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Indians 6, Cubs 0: Kluber’ed

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This was not the way we hoped the World Series would begin.

Photo by Jamie Squire/Getty Images

The turning point, as it turned out, of Game 1 of the Cubs’ first World Series in 71 years, came in the first inning. Corey Kluber had retired the Cubs in order in the top of the inning. That wasn’t unexpected — Kluber is, after all, really, really good.

Jon Lester matched him — for two batters. Then Francisco Lindor singled. You knew what was coming, and Lester and David Ross couldn’t stop him as he stole second.

Still -- one runner on, two out, Lester should be able to retire his old teammate Mike Napoli, right? Uh... no. Napoli walked. Then Lester walked Carlos Santana.

That should have set off alarm bells. Lester doesn’t walk two in a game very often, much less back-to-back in the first inning. With the bases loaded, Jose Ramirez hit a little dribbler down the third-base line.

Now, you could argue that Lester could potentially have made a play on that ball, but I doubt it. Even a good-fielding pitcher likely couldn’t, and neither could any other Cubs fielder. Ramirez couldn’t have rolled it out there with his hand better than that. The perfectly-placed hit made it 1-0.

And then former Cubs minor leaguer Brandon Guyer did what Brandon Guyer does best, get hit by a pitch. This is something he’s been pretty good at for a while, even back to his days in the Cubs system (13 HBP in 88 games at Peoria in the Midwest League in 2008). He led the American League in HBP in 2015 and the major leagues in that category in 2016 — without having more than 338 plate appearances in either year.

This was very uncharacteristic Lester, but in a game like this, against a pitcher as good as Kluber, there’s no margin for error. It was 2-0 after one inning and essentially, the game was over, though we did not know it at the time. The Indians went on to win 6-0 and take a 1-0 lead in the World Series. Here, want to feel better about that? Some historical comparisons:

And, the last time the Cubs lost 6-0 (Game 3 of the NLCS), they came back to win three straight (and that series) by scores of 10-2, 8-4 and 5-0.

There were some good things that happened for the Cubs in this game despite the shutout, so let’s focus on those.

First was the presence of Kyle Schwarber, something unexpected even as recently as a few days ago. And in his first at-bat, he struck out. But even that was a pretty good at-bat against one of baseball’s best pitchers, as he ran the count full before striking out on a nasty sinker from Kluber.

His second at-bat, in the fourth inning, was much, much better. His double off the right-field wall [VIDEO] missed being a home run by only a couple of feet. I don’t think anyone knew exactly what to expect from Warbird in this game, after not facing top big-league pitching all year. Yet he saw Kluber just once and slammed a double off him. Beyond impressive, and this will be a fun fact for all time:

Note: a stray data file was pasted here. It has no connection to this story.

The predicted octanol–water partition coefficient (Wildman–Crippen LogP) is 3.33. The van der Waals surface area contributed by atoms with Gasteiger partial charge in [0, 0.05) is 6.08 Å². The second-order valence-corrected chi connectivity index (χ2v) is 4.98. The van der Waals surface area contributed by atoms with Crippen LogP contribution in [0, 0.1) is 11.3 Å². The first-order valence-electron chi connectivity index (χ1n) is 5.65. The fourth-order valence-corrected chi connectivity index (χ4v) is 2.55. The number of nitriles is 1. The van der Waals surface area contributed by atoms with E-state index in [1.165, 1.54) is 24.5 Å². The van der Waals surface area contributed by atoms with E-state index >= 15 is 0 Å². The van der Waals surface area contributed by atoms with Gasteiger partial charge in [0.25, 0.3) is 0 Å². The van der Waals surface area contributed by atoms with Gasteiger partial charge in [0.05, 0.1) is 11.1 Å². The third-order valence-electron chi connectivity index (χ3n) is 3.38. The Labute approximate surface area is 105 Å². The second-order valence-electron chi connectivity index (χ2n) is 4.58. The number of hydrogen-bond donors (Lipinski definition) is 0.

Unfortunately, Javier Baez flied out to end that threat.

In the bottom of that inning, Indians catcher Roberto Perez homered off Lester to make it 3-0.

This is Indians catcher Roberto Perez, who hit .183/.285/.294 with three home runs in 153 at-bats during the regular season. I mean... that’s Koyie Hill territory (Hill’s numbers in 2012 for the Cubs were very, very similar to Perez’s 2016 regular-season stats). Perez did homer in the division series vs. the Red Sox, but before that hit he had been 4-for-24 (.167) in the postseason.

We should have known right there it wasn’t going to be the Cubs’ night, particularly because everyone knew it would soon be Andrew Miller’s turn to pitch.

Kluber completed six innings, allowing four hits and striking out nine, and then it was Miller time.

The Cubs really should have scored off Miller, who had never allowed a postseason run entering this game. They loaded the bases with nobody out. Ben Zobrist — who had a very good night with three hits — singled. Schwarber walked and Baez singled.

I don’t know. Maybe you try a squeeze here, just to get something, anything, going? Willson Contreras batted for Chris Coghlan and hit a fly to center, but too shallow to score a run, and Schwarber nearly got himself caught off second base. Halfway to third when the ball was caught by Rajai Davis, Schwarber was able to get back to second only because Davis, focused on preventing a run, threw home. Perez thought briefly about throwing to second to get Schwarber but held the ball — a smart play, because if he does, Zobrist probably scores.

Miller then struck out Addison Russell and Ross to end the Cubs’ only real threat. Here are all the plays from that inning:

Give the Cubs credit. Most teams — including the Red Sox and Blue Jays in the A.L. playoffs -- can’t hit Miller at all. The Cubs got two more runners on off Miller in the eighth, on a walk drawn by Kris Bryant and Zobrist’s third hit of the night. That brought up Schwarber.

If Hollywood dramatists wrote scripts for the World Series, Schwarber, with his team down 3-0, would have hit a home run. It would have crashed off one of the toothbrush-shaped light towers at Progressive Field and smashed out some lights, a la The Natural.